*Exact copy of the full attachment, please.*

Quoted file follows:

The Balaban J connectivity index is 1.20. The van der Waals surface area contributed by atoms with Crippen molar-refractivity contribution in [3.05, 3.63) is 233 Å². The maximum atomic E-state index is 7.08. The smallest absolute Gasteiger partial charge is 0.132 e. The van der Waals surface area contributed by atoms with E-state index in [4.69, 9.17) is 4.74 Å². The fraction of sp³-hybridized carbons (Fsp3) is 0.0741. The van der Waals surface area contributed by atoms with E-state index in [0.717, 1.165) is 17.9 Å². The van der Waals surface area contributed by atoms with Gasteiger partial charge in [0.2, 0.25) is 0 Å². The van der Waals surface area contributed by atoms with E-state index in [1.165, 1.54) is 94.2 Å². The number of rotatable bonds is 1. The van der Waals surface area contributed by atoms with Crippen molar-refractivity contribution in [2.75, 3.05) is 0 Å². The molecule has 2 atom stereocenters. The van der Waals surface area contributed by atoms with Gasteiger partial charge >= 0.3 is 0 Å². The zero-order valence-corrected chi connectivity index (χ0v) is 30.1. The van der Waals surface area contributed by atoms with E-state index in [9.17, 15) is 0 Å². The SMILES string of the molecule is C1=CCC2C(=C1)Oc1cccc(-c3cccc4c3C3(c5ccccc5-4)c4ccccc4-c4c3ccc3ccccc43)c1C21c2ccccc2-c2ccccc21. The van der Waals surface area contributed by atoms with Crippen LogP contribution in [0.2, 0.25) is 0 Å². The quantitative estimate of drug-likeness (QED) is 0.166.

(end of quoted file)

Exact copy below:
The Balaban J connectivity index is 1.20. The van der Waals surface area contributed by atoms with Crippen molar-refractivity contribution in [3.05, 3.63) is 233 Å². The maximum atomic E-state index is 7.08. The smallest absolute Gasteiger partial charge is 0.132 e. The van der Waals surface area contributed by atoms with E-state index in [4.69, 9.17) is 4.74 Å². The fraction of sp³-hybridized carbons (Fsp3) is 0.0741. The van der Waals surface area contributed by atoms with E-state index in [0.717, 1.165) is 17.9 Å². The van der Waals surface area contributed by atoms with Gasteiger partial charge in [0.2, 0.25) is 0 Å². The van der Waals surface area contributed by atoms with E-state index in [1.165, 1.54) is 94.2 Å². The number of rotatable bonds is 1. The van der Waals surface area contributed by atoms with Crippen molar-refractivity contribution in [2.75, 3.05) is 0 Å². The molecule has 2 atom stereocenters. The van der Waals surface area contributed by atoms with Gasteiger partial charge >= 0.3 is 0 Å². The zero-order valence-corrected chi connectivity index (χ0v) is 30.1. The van der Waals surface area contributed by atoms with E-state index in [9.17, 15) is 0 Å². The SMILES string of the molecule is C1=CCC2C(=C1)Oc1cccc(-c3cccc4c3C3(c5ccccc5-4)c4ccccc4-c4c3ccc3ccccc43)c1C21c2ccccc2-c2ccccc21. The van der Waals surface area contributed by atoms with Crippen LogP contribution in [0.2, 0.25) is 0 Å². The quantitative estimate of drug-likeness (QED) is 0.166.